The Creative Director is a great mediator for turning marketing strategies and jargon into a clear creative direction that can be interpreted by the creative team. One must not forget that the typical creative does not always use the same side of the brain as the strategist. The Creative Director assists in getting these two parts working together.
It can be rather difficult for a creative to understand what the end result should look like when using marketing terms such as “early-adopter” and the like. Rather use natural language that paints a picture. E.g. “This person was the first to buy the original iPhone and has chucked it away since the big marketing campaigns because it’s just not cool anymore.” Avoid the use of industry acronyms. And if you are using terms you learnt whilst studying your high level MBA, ensure you include direction for those less academic too.
Every brand and product should contain its own personified characteristics. This will affect not only tone in messaging; it also has a bearing on creative direction and experience design. Include an outline of the product’s values, its mission and any key characteristics which will enable the agency to communicate the positioning within a consistent framework.
Include other brands, online references, colours, flavours – anything that cues a specific visual. It’s important for your teams to get under the skin of the business. Include a history of the brand or product marketing. Include any previous communications. Also, include the guidelines from a previous branding exercise: they may not be used anymore, but they are still a useful perspective when looking forward.
It’ll help the process if it’s known up front if there are any existing assets which can be used. For instance, previous photo shoots, copy or illustrations. This helps in reducing creative overlap, and maximises on your investment. It is also important at this juncture to outline any existing creative brand guidelines that may need to be respected.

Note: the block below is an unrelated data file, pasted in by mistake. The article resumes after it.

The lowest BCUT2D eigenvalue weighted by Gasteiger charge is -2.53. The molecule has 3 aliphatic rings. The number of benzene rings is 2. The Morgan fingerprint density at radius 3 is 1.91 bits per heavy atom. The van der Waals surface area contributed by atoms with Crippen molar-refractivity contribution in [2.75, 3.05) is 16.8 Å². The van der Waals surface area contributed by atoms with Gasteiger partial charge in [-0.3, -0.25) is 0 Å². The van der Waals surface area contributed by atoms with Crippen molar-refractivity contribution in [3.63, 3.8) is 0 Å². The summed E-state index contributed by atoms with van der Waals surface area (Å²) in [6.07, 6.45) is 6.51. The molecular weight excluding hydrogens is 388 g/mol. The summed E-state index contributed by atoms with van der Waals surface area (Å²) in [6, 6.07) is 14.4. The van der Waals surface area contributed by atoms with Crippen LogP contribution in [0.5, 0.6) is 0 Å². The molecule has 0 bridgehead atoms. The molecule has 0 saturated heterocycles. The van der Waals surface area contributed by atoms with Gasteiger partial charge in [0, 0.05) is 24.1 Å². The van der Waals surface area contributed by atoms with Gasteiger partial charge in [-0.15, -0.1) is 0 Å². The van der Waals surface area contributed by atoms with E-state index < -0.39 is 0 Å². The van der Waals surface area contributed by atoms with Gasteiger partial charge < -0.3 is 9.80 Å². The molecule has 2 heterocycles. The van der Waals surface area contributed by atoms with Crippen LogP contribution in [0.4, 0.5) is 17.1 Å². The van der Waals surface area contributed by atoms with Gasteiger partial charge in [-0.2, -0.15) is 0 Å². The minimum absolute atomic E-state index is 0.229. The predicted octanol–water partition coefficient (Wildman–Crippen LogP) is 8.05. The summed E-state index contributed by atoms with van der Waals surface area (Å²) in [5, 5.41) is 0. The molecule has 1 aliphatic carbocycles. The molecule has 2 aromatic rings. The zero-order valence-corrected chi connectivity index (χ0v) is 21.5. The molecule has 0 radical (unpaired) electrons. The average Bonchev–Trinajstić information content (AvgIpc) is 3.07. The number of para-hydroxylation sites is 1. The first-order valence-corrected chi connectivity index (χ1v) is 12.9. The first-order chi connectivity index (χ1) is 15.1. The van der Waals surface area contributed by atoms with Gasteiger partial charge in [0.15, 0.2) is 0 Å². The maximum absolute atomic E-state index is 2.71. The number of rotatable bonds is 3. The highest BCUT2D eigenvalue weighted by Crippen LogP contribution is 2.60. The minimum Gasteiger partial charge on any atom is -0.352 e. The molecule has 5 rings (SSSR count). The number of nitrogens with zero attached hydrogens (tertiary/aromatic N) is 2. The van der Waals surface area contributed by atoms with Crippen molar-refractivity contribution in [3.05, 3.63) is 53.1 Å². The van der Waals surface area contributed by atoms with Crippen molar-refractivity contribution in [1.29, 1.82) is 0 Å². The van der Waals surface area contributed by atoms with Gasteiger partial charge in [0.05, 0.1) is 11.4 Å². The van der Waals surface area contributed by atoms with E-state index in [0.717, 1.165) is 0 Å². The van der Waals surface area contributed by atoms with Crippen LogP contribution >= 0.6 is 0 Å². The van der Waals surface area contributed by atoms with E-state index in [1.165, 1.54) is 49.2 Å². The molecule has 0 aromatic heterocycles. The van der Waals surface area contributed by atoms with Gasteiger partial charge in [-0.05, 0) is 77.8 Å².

Whilst a brief should form the basis of the creative direction, it will still need to be flexible in terms of change of tactic and direction; this is sometimes unavoidable and is strategically merited in certain situations. If in doubt about the objectives, re-agree, rewrite the brief and re…
This is where it all comes down to a measurable strategic agreement. Once the brief has been written and encapsulates all the project team’s guidelines, feelings, opinions and input, a copy should be placed in front of the key stakeholder for sign-off. This is a real test as it involves real commitment and is almost contractually binding. On the upside, it makes for a very firm and clear direction moving forward and will create an outstanding and focussed piece of work.
All creative output should be judged against the agreed criteria set out in the brief. Do not take on-board feedback and comments from those who are not privy to the brief. Everyone has an opinion on design. It’s whether or not it is a qualified opinion that counts.
A good designer or creative technologist, (other than being gifted with heaps of talent), is a disciplined individual. Given a clear framework, they will shine. It is vitally important for the creative to have a copy of the brief in front of their noses at all times. Internal reviewing procedures against the brief are important to make sure that the concepts head in the right direction. Project teams must check their creative against the brief’s requirements at every stage. If the brief is adhered to, there is very little unexpected creative movement away from the core mission, resulting in very happy people and great results all round.